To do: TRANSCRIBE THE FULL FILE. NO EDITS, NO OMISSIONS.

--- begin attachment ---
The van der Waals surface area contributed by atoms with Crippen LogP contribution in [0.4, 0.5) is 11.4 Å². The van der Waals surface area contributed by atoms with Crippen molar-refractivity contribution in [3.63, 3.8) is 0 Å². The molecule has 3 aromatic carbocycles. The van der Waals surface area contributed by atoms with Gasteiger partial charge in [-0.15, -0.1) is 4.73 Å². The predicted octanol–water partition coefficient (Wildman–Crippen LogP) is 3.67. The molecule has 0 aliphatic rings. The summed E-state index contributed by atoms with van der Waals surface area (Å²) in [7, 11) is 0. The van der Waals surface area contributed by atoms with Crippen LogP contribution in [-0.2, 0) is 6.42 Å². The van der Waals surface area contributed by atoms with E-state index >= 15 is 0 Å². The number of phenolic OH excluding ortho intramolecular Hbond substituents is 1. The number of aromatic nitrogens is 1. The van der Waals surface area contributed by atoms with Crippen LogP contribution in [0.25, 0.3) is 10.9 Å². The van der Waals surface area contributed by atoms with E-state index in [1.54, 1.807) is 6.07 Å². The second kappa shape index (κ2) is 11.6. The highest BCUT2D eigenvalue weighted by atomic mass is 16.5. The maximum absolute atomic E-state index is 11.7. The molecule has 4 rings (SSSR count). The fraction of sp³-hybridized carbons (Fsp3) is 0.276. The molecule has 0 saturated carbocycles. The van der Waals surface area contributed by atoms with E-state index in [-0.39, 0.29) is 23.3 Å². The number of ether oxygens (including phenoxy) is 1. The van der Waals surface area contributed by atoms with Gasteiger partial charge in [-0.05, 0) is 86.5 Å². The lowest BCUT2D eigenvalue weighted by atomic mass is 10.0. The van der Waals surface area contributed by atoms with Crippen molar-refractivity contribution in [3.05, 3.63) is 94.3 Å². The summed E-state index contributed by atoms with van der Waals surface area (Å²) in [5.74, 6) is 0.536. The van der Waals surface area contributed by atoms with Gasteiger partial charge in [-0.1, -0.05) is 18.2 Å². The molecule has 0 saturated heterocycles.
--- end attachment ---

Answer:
The van der Waals surface area contributed by atoms with Crippen LogP contribution in [0.4, 0.5) is 11.4 Å². The van der Waals surface area contributed by atoms with Crippen molar-refractivity contribution in [3.63, 3.8) is 0 Å². The molecule has 3 aromatic carbocycles. The van der Waals surface area contributed by atoms with Gasteiger partial charge in [-0.15, -0.1) is 4.73 Å². The predicted octanol–water partition coefficient (Wildman–Crippen LogP) is 3.67. The molecule has 0 aliphatic rings. The summed E-state index contributed by atoms with van der Waals surface area (Å²) in [7, 11) is 0. The van der Waals surface area contributed by atoms with Crippen LogP contribution in [-0.2, 0) is 6.42 Å². The van der Waals surface area contributed by atoms with E-state index >= 15 is 0 Å². The number of phenolic OH excluding ortho intramolecular Hbond substituents is 1. The number of aromatic nitrogens is 1. The van der Waals surface area contributed by atoms with Crippen LogP contribution in [0.25, 0.3) is 10.9 Å². The van der Waals surface area contributed by atoms with E-state index in [1.54, 1.807) is 6.07 Å². The second kappa shape index (κ2) is 11.6. The highest BCUT2D eigenvalue weighted by atomic mass is 16.5. The maximum absolute atomic E-state index is 11.7. The molecule has 4 rings (SSSR count). The fraction of sp³-hybridized carbons (Fsp3) is 0.276. The molecule has 0 saturated carbocycles. The van der Waals surface area contributed by atoms with E-state index in [-0.39, 0.29) is 23.3 Å². The number of ether oxygens (including phenoxy) is 1. The van der Waals surface area contributed by atoms with Gasteiger partial charge in [-0.05, 0) is 86.5 Å². The lowest BCUT2D eigenvalue weighted by atomic mass is 10.0. The van der Waals surface area contributed by atoms with Crippen molar-refractivity contribution in [3.05, 3.63) is 94.3 Å². The summed E-state index contributed by atoms with van der Waals surface area (Å²) in [5.74, 6) is 0.536. The van der Waals surface area contributed by atoms with Gasteiger partial charge in [-0.1, -0.05) is 18.2 Å². The molecule has 0 saturated heterocycles.